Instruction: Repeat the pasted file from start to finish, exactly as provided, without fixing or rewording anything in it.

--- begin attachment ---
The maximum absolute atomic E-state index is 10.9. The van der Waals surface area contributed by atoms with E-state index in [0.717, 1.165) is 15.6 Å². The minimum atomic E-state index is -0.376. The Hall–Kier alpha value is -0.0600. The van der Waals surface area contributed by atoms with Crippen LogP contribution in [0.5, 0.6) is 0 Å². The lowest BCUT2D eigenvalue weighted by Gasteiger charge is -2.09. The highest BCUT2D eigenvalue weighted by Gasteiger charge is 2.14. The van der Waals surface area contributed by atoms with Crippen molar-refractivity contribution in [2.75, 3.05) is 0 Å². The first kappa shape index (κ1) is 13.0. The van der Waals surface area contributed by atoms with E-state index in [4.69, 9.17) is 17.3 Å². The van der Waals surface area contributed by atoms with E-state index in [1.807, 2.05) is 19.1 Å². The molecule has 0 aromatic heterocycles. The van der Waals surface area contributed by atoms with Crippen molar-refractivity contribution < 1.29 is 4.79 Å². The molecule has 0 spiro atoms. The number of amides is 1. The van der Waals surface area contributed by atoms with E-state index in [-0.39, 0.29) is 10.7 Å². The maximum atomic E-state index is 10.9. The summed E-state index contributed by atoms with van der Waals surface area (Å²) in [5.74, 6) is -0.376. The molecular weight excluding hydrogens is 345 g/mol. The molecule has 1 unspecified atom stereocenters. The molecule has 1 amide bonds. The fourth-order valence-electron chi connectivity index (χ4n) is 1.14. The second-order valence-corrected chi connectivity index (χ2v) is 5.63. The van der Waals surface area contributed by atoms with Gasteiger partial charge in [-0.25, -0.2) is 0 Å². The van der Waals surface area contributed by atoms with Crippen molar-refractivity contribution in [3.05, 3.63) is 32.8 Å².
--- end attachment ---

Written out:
The maximum absolute atomic E-state index is 10.9. The van der Waals surface area contributed by atoms with E-state index in [0.717, 1.165) is 15.6 Å². The minimum atomic E-state index is -0.376. The Hall–Kier alpha value is -0.0600. The van der Waals surface area contributed by atoms with Crippen LogP contribution in [0.5, 0.6) is 0 Å². The lowest BCUT2D eigenvalue weighted by Gasteiger charge is -2.09. The highest BCUT2D eigenvalue weighted by Gasteiger charge is 2.14. The van der Waals surface area contributed by atoms with Crippen molar-refractivity contribution in [2.75, 3.05) is 0 Å². The first kappa shape index (κ1) is 13.0. The van der Waals surface area contributed by atoms with E-state index in [4.69, 9.17) is 17.3 Å². The van der Waals surface area contributed by atoms with E-state index in [1.807, 2.05) is 19.1 Å². The molecule has 0 aromatic heterocycles. The van der Waals surface area contributed by atoms with Crippen molar-refractivity contribution < 1.29 is 4.79 Å². The molecule has 0 spiro atoms. The number of amides is 1. The van der Waals surface area contributed by atoms with E-state index in [-0.39, 0.29) is 10.7 Å². The maximum atomic E-state index is 10.9. The summed E-state index contributed by atoms with van der Waals surface area (Å²) in [5.74, 6) is -0.376. The molecular weight excluding hydrogens is 345 g/mol. The molecule has 1 unspecified atom stereocenters. The molecule has 1 amide bonds. The fourth-order valence-electron chi connectivity index (χ4n) is 1.14. The second-order valence-corrected chi connectivity index (χ2v) is 5.63. The van der Waals surface area contributed by atoms with Gasteiger partial charge in [-0.25, -0.2) is 0 Å². The van der Waals surface area contributed by atoms with Crippen molar-refractivity contribution in [3.05, 3.63) is 32.8 Å².